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Sea Water Thermodynamic Properties?

  1. Feb 12, 2010 #1
    Im looking for thermodynamic properties of seawater, especially specific heat and enthalpy. Im designing a solar desalinator, and im trying to determine the required amounts of energy to evaporate the water.

    Is there a way in which I can determine the enthalpy of seawater by knowing the enthalpy of both salt and water?


    Thank you
     
  2. jcsd
  3. Feb 12, 2010 #2

    Astronuc

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    Staff: Mentor

    http://sam.ucsd.edu/sio210/lect_2/lecture_2.html

    http://www.tpub.com/weather3/1-17.htm

    See last page -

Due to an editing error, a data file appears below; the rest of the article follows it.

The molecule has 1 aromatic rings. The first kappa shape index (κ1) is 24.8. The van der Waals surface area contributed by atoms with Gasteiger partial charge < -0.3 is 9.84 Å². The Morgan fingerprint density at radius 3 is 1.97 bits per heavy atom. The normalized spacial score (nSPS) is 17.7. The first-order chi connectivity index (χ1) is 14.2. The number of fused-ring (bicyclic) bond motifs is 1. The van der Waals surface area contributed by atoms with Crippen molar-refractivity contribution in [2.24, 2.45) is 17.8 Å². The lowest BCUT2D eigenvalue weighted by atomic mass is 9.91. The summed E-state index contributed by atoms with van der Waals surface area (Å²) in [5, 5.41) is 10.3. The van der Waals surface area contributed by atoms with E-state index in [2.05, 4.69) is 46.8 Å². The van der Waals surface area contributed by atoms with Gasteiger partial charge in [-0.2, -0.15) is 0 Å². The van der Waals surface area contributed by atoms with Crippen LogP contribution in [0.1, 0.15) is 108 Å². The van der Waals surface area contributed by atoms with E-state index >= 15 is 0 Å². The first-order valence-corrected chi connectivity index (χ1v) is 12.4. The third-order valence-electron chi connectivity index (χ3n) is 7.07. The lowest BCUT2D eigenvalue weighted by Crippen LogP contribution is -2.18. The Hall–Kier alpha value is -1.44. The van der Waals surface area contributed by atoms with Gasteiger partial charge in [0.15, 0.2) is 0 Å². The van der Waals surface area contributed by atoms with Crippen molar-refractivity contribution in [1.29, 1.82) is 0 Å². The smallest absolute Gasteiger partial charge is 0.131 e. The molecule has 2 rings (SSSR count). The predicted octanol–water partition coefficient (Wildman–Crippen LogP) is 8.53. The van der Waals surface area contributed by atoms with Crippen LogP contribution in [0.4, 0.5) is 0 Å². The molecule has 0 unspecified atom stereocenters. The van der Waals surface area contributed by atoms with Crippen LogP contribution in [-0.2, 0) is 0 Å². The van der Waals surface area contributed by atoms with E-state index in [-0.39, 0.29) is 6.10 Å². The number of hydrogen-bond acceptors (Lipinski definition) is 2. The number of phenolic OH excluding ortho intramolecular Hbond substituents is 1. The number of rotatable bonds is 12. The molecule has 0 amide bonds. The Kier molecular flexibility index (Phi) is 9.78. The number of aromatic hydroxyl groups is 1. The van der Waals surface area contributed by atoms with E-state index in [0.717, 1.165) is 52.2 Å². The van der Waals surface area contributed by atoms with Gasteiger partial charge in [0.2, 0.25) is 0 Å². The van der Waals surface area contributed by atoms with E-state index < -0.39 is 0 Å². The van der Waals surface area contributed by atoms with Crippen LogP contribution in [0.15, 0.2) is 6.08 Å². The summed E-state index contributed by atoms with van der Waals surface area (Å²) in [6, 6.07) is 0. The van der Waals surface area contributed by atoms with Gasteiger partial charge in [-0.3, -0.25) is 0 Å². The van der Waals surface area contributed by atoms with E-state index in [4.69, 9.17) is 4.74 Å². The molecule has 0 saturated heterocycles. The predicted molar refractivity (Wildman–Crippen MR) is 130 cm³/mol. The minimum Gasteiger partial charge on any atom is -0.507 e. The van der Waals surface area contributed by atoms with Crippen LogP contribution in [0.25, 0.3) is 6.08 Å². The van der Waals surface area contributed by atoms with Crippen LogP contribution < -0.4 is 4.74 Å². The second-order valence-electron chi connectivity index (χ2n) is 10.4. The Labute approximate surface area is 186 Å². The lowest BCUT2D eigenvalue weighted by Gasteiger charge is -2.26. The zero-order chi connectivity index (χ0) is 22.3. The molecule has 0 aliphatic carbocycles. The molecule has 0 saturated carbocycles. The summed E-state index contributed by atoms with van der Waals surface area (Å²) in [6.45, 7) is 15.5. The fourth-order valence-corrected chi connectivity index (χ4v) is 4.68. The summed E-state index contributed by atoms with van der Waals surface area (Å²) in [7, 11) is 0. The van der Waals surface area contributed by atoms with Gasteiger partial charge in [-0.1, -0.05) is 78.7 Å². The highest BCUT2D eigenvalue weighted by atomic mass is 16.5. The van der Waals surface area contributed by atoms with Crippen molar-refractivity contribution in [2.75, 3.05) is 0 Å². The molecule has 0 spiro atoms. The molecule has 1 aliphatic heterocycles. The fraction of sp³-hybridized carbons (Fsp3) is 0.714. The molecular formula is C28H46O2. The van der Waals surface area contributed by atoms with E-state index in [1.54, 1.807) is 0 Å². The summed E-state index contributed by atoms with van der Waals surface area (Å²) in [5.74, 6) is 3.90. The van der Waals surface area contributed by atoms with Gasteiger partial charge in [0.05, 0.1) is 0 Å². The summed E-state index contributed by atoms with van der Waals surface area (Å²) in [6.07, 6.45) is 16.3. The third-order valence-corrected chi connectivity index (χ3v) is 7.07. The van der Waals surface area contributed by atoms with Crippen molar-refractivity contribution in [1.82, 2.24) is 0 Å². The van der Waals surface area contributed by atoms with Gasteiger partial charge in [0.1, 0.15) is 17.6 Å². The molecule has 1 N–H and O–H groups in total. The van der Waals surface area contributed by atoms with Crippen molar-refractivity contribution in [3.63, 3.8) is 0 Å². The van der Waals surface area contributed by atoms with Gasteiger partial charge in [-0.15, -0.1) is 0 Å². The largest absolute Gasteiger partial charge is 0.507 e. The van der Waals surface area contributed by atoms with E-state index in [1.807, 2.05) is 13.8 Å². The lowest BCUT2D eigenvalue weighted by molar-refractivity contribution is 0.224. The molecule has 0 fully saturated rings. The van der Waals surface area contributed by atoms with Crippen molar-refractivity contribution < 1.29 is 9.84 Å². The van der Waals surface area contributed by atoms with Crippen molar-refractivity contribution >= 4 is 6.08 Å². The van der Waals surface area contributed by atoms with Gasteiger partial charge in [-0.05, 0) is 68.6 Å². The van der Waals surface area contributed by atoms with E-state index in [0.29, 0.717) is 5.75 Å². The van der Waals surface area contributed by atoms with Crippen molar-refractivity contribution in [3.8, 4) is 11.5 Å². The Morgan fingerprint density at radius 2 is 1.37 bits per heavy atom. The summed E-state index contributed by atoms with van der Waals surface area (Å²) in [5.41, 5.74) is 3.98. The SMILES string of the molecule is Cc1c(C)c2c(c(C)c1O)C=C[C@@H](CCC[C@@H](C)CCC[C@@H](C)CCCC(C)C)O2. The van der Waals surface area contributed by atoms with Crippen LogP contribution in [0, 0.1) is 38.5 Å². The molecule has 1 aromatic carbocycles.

http://www.whoi.edu/science/PO/people/tjoyce/whoi-mit_course/notes/course_notes_1b.pdf

    http://www.math.nyu.edu/caos_teachi.../numerical_exercises/sea_water/sea_water.html

    disclaimer: No endorsement expressed or implied
    User must verify.
     
  4. Feb 13, 2010 #3
    Thank you!
     
  5. Feb 14, 2010 #4
    I think there is a unit issue with the specific heat of 3850 J/(Kg K), given that the specific heat of water is around 2200 KJ/(Kg K).

    I just wanted to see if what im saying here is making sense.


    Thanks
     
  6. Apr 1, 2011 #5
    Kaiser Engineering did an extensive research study for the government on the thermodynamic properties of seawater about 40 years ago. The properties vary with the salinity, which also varies in different parts of the seas. It is available from the Library of Congress
     
  7. Apr 1, 2011 #6

    AlephZero

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    Science Advisor
    Homework Helper

    3850 is the right order of magnitude, depending on the salinity.

    See here - no disclaimers required for this source:
    http://www.kayelaby.npl.co.uk/general_physics/2_7/2_7_9.html
     
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